Anna Gussarova
Anna Gussarova
Reply to  Hanna Shelest
November 25, 2020 07:46

My fellow panelists have contributed so much to this question, so I will just say that all security challenges we have been discussing over these two days will be relevant to a certain degree to any country. However, more technologically advanced countries of the EU, US and Asia-Pacific will continue to strive with cyber and AI-driven challenges. Others will face more classical and traditional, so to say, security challenges associated with political changes, rise of nationalism, etc. At the same time, the probability of certain security risks depends on its perception, significance and ability/capacity to tackle it – be it… Read more »

Mykola Kapitonenko
Mykola Kapitonenko
November 24, 2020 15:52

I’d bet on a classical agenda. The rise of China and transition of power globally and regionally will generate new conflicts and lines of tension. Since there is a limit to any military escalation, these conflicts are about to take various forms, from trade wars to proxy military conflicts. Generally I expect instability on political level to rise and conflicts to become more violent and numerous. Another set of threats may be linked to states’ inefficiency (poor quality of governance we’ve already mentioned) and deficit of democracy. With more authoritarian regimes, there will be less security globally; just as with… Read more »

Balkan Devlen
Balkan Devlen
Reply to  Mykola Kapitonenko
November 24, 2020 19:30

I agree with Mykola. Great power competition and how others line up within this competition between the US and China will be the major story of the next 5 years in terms of international politics. I am a bit less sanguine about the possibility of large-scale war. I think it is more probable compared to 5 years ago in addition to the continuing escalation of proxy wars, especially in the greater Mediterranean basin and beyond.

Anna Gussarova
Anna Gussarova
Reply to  Mykola Kapitonenko
November 25, 2020 07:36

Agree with Mykola over the classical agenda. Competetion among great powers will continue to shape strategic partnership, shared values and common goals against Russia and China. However, more will happen in in-between countries, as Ukraine, Belarus and Armenia-Azerbaijan have already showed. The situation can easily get worse with oppresive domestic regimes. Artic security will definintely reach a new point, where competition will go far beyond water, energy, environment and military bases. Additionally, environment challenges have been on international agenda for some time, and yet no major improvement has been seen so far. Shortage of resources (water and energy), lack of… Read more »

Hanna Shelest
Hanna Shelest
November 24, 2020 20:04

And let me add a bit to the previous question about 5 years future in terms of probability, the question that will become our last one for this intense discussion. What our countries should do at the national or international level to minimise these threats and risks that we are expecting or at least to become more resilient to them?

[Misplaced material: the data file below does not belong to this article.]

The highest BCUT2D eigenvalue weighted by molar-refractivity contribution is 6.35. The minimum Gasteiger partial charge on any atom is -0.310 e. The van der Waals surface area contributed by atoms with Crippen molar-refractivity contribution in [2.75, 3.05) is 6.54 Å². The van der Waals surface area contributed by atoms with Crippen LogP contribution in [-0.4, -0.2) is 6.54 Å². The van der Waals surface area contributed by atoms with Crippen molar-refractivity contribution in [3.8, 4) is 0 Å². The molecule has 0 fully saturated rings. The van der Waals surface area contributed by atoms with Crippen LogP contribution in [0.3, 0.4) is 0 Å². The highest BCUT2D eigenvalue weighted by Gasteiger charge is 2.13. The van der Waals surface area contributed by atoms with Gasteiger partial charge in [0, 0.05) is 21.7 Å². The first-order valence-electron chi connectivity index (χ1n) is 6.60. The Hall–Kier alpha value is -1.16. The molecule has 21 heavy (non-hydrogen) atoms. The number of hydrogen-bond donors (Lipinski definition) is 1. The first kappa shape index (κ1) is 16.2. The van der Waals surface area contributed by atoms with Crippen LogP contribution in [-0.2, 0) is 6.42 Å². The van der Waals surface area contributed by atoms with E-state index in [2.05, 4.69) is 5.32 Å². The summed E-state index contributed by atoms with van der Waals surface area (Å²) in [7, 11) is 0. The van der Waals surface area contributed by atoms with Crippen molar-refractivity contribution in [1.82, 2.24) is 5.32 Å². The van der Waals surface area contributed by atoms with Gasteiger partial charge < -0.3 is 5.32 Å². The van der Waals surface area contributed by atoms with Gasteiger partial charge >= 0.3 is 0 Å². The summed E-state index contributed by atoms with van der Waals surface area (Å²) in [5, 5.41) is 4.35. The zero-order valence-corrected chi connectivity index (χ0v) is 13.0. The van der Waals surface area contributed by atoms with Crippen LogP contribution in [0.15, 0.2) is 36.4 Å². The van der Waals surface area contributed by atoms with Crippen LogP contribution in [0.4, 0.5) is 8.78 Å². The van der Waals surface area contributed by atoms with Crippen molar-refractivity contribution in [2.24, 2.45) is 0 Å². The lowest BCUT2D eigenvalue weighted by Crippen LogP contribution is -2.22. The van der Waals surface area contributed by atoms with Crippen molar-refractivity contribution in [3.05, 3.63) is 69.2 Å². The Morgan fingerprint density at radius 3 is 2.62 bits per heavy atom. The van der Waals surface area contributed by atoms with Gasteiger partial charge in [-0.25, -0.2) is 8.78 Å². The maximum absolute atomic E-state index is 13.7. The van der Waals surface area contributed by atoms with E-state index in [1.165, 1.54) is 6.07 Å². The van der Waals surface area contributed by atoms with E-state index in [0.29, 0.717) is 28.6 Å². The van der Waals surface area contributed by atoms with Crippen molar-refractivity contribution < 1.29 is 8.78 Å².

Balkan Devlen
Balkan Devlen
Reply to  Hanna Shelest
November 25, 2020 04:44

What do we need to do? That depends on where you sit, as the saying goes. Few things are important to recognize for the global West (by which I mean the traditional Transatlantic alliance + partners like Ukraine, Japan, Australia, S. Korea, Taiwan etc.). First, recognize the nature of our adversaries in this great power competition. That would mean treating China and Russia primarily as adversaries that fundamentally have a different conception of how the international society should be ordered. Both CCP and Kremlin have a particular view of sovereignty I call “Animal Farm understanding of sovereignty”. All are sovereign… Read more »

Anna Gussarova
Anna Gussarova
Reply to  Hanna Shelest
November 25, 2020 07:52

Being resilient means being flexible and open to new horizons, while maintaining strategic partneships with like-minded nations. I would agree with Mykola security infrastructure is essential, however it is as simple as it can be. Trust is vital to cooperation, and it has been not only damaged after Crimea annexation, but almost completely destroyed during Trump presidency. Alliances are of utmost importance now, while domestically a proactive political change is desired to sustain democracies.

Mykola Kapitonenko
Mykola Kapitonenko
November 24, 2020 23:35

We’ll need to invest more into security infrastructure at all levels. Improving mutual trust and strengthening institutions would be the key. One of the outcomes of Russia’s aggression against Ukraine has been damage to international institutions and undermining trust. As a result, everyone got less security. Worst-case scenarios and negative expectations shape perceptions and actions of many states nowadays, making security more expensive and less durable. We need to tackle that. And that would require efforts in multiple directions. On the one hand, strong messages should be sent about high price of any application of force. If the world is… Read more »